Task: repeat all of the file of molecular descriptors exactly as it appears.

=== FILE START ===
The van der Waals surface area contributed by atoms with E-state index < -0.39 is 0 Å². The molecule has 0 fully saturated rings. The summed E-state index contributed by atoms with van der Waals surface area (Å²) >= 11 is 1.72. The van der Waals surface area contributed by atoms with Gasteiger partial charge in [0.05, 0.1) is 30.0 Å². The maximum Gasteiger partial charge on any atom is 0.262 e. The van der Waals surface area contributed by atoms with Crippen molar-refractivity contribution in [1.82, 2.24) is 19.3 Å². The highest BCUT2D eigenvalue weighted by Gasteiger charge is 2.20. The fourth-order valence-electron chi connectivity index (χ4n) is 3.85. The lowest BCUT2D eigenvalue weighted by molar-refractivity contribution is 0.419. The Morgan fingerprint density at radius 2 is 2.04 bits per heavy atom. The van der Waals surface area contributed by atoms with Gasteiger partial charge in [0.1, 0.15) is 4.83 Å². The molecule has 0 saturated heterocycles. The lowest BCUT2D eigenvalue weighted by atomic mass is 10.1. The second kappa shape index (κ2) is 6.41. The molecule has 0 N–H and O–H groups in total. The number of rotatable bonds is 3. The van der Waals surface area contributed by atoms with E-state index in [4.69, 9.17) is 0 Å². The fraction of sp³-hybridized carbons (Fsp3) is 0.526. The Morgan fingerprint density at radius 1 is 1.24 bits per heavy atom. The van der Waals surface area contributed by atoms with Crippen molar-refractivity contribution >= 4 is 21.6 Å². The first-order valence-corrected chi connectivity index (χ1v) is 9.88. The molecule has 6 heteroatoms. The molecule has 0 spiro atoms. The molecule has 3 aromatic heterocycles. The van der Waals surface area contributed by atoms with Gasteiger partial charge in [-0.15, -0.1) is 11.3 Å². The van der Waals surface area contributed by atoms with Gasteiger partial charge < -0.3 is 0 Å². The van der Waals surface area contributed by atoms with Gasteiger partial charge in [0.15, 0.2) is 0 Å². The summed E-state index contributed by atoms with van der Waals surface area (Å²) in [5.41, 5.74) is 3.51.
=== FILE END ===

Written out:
The van der Waals surface area contributed by atoms with E-state index < -0.39 is 0 Å². The molecule has 0 fully saturated rings. The summed E-state index contributed by atoms with van der Waals surface area (Å²) >= 11 is 1.72. The van der Waals surface area contributed by atoms with Gasteiger partial charge in [0.05, 0.1) is 30.0 Å². The maximum Gasteiger partial charge on any atom is 0.262 e. The van der Waals surface area contributed by atoms with Crippen molar-refractivity contribution in [1.82, 2.24) is 19.3 Å². The highest BCUT2D eigenvalue weighted by Gasteiger charge is 2.20. The fourth-order valence-electron chi connectivity index (χ4n) is 3.85. The lowest BCUT2D eigenvalue weighted by molar-refractivity contribution is 0.419. The Morgan fingerprint density at radius 2 is 2.04 bits per heavy atom. The van der Waals surface area contributed by atoms with Gasteiger partial charge in [0.1, 0.15) is 4.83 Å². The molecule has 0 saturated heterocycles. The lowest BCUT2D eigenvalue weighted by atomic mass is 10.1. The second kappa shape index (κ2) is 6.41. The molecule has 0 N–H and O–H groups in total. The number of rotatable bonds is 3. The van der Waals surface area contributed by atoms with E-state index in [4.69, 9.17) is 0 Å². The fraction of sp³-hybridized carbons (Fsp3) is 0.526. The Morgan fingerprint density at radius 1 is 1.24 bits per heavy atom. The van der Waals surface area contributed by atoms with Crippen molar-refractivity contribution >= 4 is 21.6 Å². The first-order valence-corrected chi connectivity index (χ1v) is 9.88. The molecule has 6 heteroatoms. The molecule has 0 spiro atoms. The molecule has 3 aromatic heterocycles. The van der Waals surface area contributed by atoms with Gasteiger partial charge in [-0.15, -0.1) is 11.3 Å². The van der Waals surface area contributed by atoms with Gasteiger partial charge < -0.3 is 0 Å². The van der Waals surface area contributed by atoms with Gasteiger partial charge in [0.15, 0.2) is 0 Å². The summed E-state index contributed by atoms with van der Waals surface area (Å²) in [5.41, 5.74) is 3.51.